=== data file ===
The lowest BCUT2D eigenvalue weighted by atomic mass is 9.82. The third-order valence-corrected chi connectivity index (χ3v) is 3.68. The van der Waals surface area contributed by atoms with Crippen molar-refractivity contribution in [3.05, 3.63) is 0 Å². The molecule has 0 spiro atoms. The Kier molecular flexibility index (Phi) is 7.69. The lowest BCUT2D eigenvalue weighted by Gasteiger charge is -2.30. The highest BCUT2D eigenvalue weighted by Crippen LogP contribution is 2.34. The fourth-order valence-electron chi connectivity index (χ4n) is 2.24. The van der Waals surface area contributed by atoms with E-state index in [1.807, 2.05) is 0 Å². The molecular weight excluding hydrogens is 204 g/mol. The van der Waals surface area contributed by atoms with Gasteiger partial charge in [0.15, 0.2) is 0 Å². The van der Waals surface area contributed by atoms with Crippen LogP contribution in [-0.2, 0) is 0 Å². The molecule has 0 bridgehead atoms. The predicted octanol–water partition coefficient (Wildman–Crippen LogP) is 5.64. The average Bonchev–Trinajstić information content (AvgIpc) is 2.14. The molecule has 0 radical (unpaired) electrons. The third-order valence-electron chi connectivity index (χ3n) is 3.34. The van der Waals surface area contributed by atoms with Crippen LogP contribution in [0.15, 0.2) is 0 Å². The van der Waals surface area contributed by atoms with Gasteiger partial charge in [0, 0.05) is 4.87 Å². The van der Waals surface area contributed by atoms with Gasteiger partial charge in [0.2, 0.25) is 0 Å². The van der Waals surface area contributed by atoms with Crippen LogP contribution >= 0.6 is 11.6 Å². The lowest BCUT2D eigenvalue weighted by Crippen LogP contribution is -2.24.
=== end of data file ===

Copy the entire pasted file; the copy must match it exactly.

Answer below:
The lowest BCUT2D eigenvalue weighted by atomic mass is 9.82. The third-order valence-corrected chi connectivity index (χ3v) is 3.68. The van der Waals surface area contributed by atoms with Crippen molar-refractivity contribution in [3.05, 3.63) is 0 Å². The molecule has 0 spiro atoms. The Kier molecular flexibility index (Phi) is 7.69. The lowest BCUT2D eigenvalue weighted by Gasteiger charge is -2.30. The highest BCUT2D eigenvalue weighted by Crippen LogP contribution is 2.34. The fourth-order valence-electron chi connectivity index (χ4n) is 2.24. The van der Waals surface area contributed by atoms with E-state index in [1.807, 2.05) is 0 Å². The molecular weight excluding hydrogens is 204 g/mol. The van der Waals surface area contributed by atoms with Gasteiger partial charge in [0.15, 0.2) is 0 Å². The van der Waals surface area contributed by atoms with Crippen LogP contribution in [-0.2, 0) is 0 Å². The molecule has 0 bridgehead atoms. The predicted octanol–water partition coefficient (Wildman–Crippen LogP) is 5.64. The average Bonchev–Trinajstić information content (AvgIpc) is 2.14. The molecule has 0 radical (unpaired) electrons. The third-order valence-electron chi connectivity index (χ3n) is 3.34. The van der Waals surface area contributed by atoms with Crippen LogP contribution in [0.15, 0.2) is 0 Å². The van der Waals surface area contributed by atoms with Gasteiger partial charge in [0, 0.05) is 4.87 Å². The van der Waals surface area contributed by atoms with Gasteiger partial charge in [0.2, 0.25) is 0 Å². The van der Waals surface area contributed by atoms with Crippen LogP contribution >= 0.6 is 11.6 Å². The lowest BCUT2D eigenvalue weighted by Crippen LogP contribution is -2.24.